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Science plays a long game. But people now have mental health problems.

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When it came to government-funded research projects, presumably a cleaner enterprise, judging, I again asked the questions that people in crisis kept asking me. Is this study helpful to my son or sister? Or, more generously, given the pace of research. Can this job be potentially useful to someone at some point in their life?

The answer, almost always, was no. Again, this does not mean that the tools and technical understanding of brain biology have not advanced. It’s just that these advances had no effect on mental health in one way or another.

Do not take my word for it. Dr. Thomas Insel, former director of the National Institute of Mental Health, in his upcoming “Rehabilitation. “Treating the American Mental Health Care Crisis,” he writes. “Scientific progress in our field has been shocking, but while we were studying the risk factors for suicide, mortality has increased by 33 percent. By the time we discovered the addict neuroanatomy, overdose deaths had tripled. “While we were mapping the genes for schizophrenia, people with the disease were still chronically unemployed, dying 20 years earlier.”

And it continues to this day. Government agencies, such as the National Institute on Drug Abuse and the National Institute on Mental Health, continue to double, squandering huge amounts of taxpayer money on biological tests to one day find the nerve signature or “blood test” for psychiatric diagnoses that is possible. , maybe one day in the future, useful, everyone is still in crisis.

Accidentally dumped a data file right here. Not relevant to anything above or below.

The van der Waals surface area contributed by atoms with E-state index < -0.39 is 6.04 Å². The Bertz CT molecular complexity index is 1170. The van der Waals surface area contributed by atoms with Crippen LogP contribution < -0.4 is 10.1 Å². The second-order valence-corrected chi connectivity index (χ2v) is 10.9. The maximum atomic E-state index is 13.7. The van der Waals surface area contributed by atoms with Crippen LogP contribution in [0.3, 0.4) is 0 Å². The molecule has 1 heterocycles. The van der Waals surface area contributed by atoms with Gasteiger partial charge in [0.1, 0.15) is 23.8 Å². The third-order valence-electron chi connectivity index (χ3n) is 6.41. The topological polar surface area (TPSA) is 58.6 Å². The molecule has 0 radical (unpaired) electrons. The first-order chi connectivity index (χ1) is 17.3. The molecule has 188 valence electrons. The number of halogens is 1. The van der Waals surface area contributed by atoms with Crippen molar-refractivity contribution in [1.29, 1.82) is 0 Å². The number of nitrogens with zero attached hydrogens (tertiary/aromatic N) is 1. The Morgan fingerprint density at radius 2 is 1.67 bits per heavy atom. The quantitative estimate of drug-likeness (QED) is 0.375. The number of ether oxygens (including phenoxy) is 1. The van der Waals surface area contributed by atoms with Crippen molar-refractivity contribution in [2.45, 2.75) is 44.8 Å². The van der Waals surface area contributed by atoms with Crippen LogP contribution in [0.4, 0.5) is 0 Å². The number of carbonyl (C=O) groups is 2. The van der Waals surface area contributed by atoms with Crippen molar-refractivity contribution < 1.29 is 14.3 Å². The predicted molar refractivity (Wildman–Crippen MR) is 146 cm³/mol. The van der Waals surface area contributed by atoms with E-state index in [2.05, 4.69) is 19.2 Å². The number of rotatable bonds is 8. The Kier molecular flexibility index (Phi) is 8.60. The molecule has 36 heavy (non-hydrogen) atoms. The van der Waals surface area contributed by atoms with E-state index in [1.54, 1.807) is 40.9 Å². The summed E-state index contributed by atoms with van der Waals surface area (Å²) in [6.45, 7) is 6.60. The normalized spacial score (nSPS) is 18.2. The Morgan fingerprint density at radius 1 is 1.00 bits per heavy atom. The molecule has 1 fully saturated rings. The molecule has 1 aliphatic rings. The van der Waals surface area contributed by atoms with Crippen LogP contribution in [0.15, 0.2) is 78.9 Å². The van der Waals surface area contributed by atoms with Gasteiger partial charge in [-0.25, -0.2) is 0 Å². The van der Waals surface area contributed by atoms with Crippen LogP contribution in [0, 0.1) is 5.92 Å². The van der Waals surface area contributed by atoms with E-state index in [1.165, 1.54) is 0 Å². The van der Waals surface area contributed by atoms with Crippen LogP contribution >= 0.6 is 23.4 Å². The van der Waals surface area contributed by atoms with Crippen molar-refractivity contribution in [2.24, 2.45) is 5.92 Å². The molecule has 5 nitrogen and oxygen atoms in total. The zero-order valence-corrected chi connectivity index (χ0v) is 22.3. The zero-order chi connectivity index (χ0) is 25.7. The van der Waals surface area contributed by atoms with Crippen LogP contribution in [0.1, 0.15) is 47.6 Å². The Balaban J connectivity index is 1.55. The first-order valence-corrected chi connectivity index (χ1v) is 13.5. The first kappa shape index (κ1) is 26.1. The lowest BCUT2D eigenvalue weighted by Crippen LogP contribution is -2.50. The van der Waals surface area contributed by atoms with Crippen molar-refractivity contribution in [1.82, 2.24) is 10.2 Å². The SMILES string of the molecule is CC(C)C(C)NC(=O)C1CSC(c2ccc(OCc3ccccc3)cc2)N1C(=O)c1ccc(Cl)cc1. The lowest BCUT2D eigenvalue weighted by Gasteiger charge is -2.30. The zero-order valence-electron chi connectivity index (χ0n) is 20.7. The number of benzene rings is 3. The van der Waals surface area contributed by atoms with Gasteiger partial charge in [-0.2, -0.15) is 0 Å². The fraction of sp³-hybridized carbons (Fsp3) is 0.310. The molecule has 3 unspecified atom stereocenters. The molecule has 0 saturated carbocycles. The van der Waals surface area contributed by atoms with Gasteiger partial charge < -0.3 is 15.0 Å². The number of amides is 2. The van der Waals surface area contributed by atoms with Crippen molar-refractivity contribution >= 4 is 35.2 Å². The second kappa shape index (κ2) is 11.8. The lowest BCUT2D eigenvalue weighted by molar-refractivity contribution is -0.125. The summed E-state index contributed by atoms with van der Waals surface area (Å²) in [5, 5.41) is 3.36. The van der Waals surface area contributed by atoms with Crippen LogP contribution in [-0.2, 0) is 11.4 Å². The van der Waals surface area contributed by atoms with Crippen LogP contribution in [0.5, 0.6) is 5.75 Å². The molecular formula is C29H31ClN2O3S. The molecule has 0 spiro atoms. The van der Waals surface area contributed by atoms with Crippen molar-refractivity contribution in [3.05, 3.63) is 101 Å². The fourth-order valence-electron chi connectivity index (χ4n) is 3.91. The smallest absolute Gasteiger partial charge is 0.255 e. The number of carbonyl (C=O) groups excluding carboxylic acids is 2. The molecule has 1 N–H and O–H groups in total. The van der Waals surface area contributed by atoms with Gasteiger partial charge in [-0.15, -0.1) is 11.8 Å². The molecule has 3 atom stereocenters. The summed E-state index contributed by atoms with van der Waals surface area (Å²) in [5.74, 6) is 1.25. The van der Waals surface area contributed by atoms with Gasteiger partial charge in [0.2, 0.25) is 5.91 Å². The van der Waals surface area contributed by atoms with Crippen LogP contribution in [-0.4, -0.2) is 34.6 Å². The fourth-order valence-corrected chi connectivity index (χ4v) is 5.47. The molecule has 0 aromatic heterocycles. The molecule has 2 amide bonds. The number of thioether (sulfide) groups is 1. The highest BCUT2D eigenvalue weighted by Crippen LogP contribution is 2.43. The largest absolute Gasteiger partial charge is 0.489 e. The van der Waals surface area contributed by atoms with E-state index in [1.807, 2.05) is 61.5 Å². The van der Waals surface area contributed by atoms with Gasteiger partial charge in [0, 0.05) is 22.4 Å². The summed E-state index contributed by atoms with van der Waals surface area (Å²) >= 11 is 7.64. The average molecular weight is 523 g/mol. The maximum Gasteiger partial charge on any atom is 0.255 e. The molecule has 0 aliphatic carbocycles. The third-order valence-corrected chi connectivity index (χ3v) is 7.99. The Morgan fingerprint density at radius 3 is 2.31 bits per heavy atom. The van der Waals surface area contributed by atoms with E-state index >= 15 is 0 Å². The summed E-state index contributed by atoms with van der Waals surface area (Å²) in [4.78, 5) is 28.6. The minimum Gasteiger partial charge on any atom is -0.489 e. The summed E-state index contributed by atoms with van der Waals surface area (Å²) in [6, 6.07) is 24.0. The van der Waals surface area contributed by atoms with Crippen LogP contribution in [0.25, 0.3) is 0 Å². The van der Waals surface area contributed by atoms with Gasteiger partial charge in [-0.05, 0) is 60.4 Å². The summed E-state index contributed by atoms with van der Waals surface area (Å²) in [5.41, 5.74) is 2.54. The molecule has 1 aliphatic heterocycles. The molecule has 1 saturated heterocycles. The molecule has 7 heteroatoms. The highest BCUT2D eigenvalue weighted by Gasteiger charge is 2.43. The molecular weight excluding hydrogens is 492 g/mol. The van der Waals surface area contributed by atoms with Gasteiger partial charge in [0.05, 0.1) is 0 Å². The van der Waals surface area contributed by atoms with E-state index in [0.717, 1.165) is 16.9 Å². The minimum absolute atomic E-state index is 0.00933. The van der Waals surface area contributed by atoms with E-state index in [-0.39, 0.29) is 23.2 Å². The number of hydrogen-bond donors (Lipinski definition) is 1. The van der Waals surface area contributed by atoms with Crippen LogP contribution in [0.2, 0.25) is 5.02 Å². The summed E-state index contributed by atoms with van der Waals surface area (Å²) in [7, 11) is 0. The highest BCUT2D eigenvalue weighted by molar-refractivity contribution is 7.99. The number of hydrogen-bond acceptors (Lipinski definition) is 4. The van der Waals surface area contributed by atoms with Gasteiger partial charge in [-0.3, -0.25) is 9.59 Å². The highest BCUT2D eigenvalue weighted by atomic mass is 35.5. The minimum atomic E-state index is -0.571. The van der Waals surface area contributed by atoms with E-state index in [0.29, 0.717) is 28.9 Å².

I have written about some of these studies. For example, the National Institutes of Health is conducting a $ 300 million brain imaging study of more than 10,000 young children who have so many interactive developmental variables of experience that it is difficult to determine what the main goals of the study are. The agency also has a $ 50 million project to try to understand the myriad of cascading, partly random processes that occur during nerve development that can lead to some mental health issues.

The efforts of such great sciences are purposeful, but the repayments are in fact uncertain. The late Scott Lillienfeld, a skeptical big money brain psychologist, had his own terminology for this type of project. He said. “They’re either fishing or ‘Hello Meris.’ “Take your choice.” When people drown, they are less interested in the genetics of respiration than the rescuer.

In 1973, Norton Inder Inder, a prominent microbiologist, set up a committee to review grants from the National Cancer Institute to study viruses. He concluded that the program had become a “seed train” for a small group of popular scientists, and advised to halve their support. I doubt that a solid, current study of behavioral science, like Zinder, would, I doubt, lead to equally severe reductions.

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